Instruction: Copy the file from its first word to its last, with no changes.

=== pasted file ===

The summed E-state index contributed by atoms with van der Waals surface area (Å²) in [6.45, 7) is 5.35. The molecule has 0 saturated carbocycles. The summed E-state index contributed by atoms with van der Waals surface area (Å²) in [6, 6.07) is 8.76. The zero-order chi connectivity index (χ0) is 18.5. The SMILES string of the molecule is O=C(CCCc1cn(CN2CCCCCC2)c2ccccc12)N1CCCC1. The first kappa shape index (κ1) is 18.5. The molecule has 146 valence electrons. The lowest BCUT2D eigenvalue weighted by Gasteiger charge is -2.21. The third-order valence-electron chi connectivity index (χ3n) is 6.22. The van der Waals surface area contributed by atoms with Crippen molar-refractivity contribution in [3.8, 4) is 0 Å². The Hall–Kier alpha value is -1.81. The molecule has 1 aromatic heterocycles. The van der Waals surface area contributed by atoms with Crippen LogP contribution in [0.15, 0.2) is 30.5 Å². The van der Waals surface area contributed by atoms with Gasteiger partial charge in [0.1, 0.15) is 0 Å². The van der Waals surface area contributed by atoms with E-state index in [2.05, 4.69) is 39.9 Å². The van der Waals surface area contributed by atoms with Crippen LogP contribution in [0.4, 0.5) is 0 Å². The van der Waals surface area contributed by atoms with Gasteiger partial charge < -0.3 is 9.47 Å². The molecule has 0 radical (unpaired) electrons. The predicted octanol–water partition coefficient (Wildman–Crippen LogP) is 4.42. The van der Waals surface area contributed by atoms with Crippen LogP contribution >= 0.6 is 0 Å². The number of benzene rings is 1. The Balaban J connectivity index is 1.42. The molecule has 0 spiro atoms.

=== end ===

The summed E-state index contributed by atoms with van der Waals surface area (Å²) in [6.45, 7) is 5.35. The molecule has 0 saturated carbocycles. The summed E-state index contributed by atoms with van der Waals surface area (Å²) in [6, 6.07) is 8.76. The zero-order chi connectivity index (χ0) is 18.5. The SMILES string of the molecule is O=C(CCCc1cn(CN2CCCCCC2)c2ccccc12)N1CCCC1. The first kappa shape index (κ1) is 18.5. The molecule has 146 valence electrons. The lowest BCUT2D eigenvalue weighted by Gasteiger charge is -2.21. The third-order valence-electron chi connectivity index (χ3n) is 6.22. The van der Waals surface area contributed by atoms with Crippen molar-refractivity contribution in [3.8, 4) is 0 Å². The Hall–Kier alpha value is -1.81. The molecule has 1 aromatic heterocycles. The van der Waals surface area contributed by atoms with Crippen LogP contribution in [0.15, 0.2) is 30.5 Å². The van der Waals surface area contributed by atoms with Gasteiger partial charge in [0.1, 0.15) is 0 Å². The van der Waals surface area contributed by atoms with E-state index in [2.05, 4.69) is 39.9 Å². The van der Waals surface area contributed by atoms with Crippen LogP contribution in [0.4, 0.5) is 0 Å². The van der Waals surface area contributed by atoms with Gasteiger partial charge < -0.3 is 9.47 Å². The molecule has 0 radical (unpaired) electrons. The predicted octanol–water partition coefficient (Wildman–Crippen LogP) is 4.42. The van der Waals surface area contributed by atoms with Crippen LogP contribution >= 0.6 is 0 Å². The number of benzene rings is 1. The Balaban J connectivity index is 1.42. The molecule has 0 spiro atoms.